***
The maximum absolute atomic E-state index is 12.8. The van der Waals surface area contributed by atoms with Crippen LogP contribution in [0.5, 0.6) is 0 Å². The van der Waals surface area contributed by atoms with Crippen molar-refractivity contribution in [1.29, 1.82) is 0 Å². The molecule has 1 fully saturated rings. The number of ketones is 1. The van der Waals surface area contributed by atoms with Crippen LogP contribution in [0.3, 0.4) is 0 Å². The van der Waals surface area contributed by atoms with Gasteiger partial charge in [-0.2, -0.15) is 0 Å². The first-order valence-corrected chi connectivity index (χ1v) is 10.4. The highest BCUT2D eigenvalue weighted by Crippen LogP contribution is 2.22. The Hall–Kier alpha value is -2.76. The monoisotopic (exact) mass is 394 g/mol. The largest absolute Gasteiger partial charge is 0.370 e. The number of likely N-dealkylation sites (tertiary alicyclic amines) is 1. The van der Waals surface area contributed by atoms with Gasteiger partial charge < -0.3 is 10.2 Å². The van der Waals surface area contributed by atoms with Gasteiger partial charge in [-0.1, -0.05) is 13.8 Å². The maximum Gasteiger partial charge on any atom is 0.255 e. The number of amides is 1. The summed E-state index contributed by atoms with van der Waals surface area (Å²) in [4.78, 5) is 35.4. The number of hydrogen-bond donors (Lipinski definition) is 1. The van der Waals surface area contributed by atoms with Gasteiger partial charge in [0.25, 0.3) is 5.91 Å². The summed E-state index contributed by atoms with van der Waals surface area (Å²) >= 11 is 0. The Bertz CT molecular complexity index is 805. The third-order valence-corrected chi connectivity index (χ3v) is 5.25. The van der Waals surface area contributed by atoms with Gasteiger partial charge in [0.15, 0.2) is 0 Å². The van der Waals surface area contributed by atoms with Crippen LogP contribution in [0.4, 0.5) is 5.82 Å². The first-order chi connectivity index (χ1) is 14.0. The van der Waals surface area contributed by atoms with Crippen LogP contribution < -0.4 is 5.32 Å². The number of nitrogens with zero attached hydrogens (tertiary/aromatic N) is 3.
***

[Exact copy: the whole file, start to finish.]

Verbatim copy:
The maximum absolute atomic E-state index is 12.8. The van der Waals surface area contributed by atoms with Crippen LogP contribution in [0.5, 0.6) is 0 Å². The van der Waals surface area contributed by atoms with Crippen molar-refractivity contribution in [1.29, 1.82) is 0 Å². The molecule has 1 fully saturated rings. The number of ketones is 1. The van der Waals surface area contributed by atoms with Crippen LogP contribution in [0.3, 0.4) is 0 Å². The van der Waals surface area contributed by atoms with Gasteiger partial charge in [-0.2, -0.15) is 0 Å². The first-order valence-corrected chi connectivity index (χ1v) is 10.4. The highest BCUT2D eigenvalue weighted by Crippen LogP contribution is 2.22. The Hall–Kier alpha value is -2.76. The monoisotopic (exact) mass is 394 g/mol. The largest absolute Gasteiger partial charge is 0.370 e. The number of likely N-dealkylation sites (tertiary alicyclic amines) is 1. The van der Waals surface area contributed by atoms with Gasteiger partial charge < -0.3 is 10.2 Å². The van der Waals surface area contributed by atoms with Gasteiger partial charge in [-0.1, -0.05) is 13.8 Å². The maximum Gasteiger partial charge on any atom is 0.255 e. The number of amides is 1. The summed E-state index contributed by atoms with van der Waals surface area (Å²) in [4.78, 5) is 35.4. The number of hydrogen-bond donors (Lipinski definition) is 1. The van der Waals surface area contributed by atoms with Gasteiger partial charge in [0.25, 0.3) is 5.91 Å². The summed E-state index contributed by atoms with van der Waals surface area (Å²) >= 11 is 0. The Bertz CT molecular complexity index is 805. The third-order valence-corrected chi connectivity index (χ3v) is 5.25. The van der Waals surface area contributed by atoms with Gasteiger partial charge in [0.15, 0.2) is 0 Å². The van der Waals surface area contributed by atoms with Crippen LogP contribution in [0.4, 0.5) is 5.82 Å². The first-order chi connectivity index (χ1) is 14.0. The van der Waals surface area contributed by atoms with Crippen LogP contribution < -0.4 is 5.32 Å². The number of nitrogens with zero attached hydrogens (tertiary/aromatic N) is 3.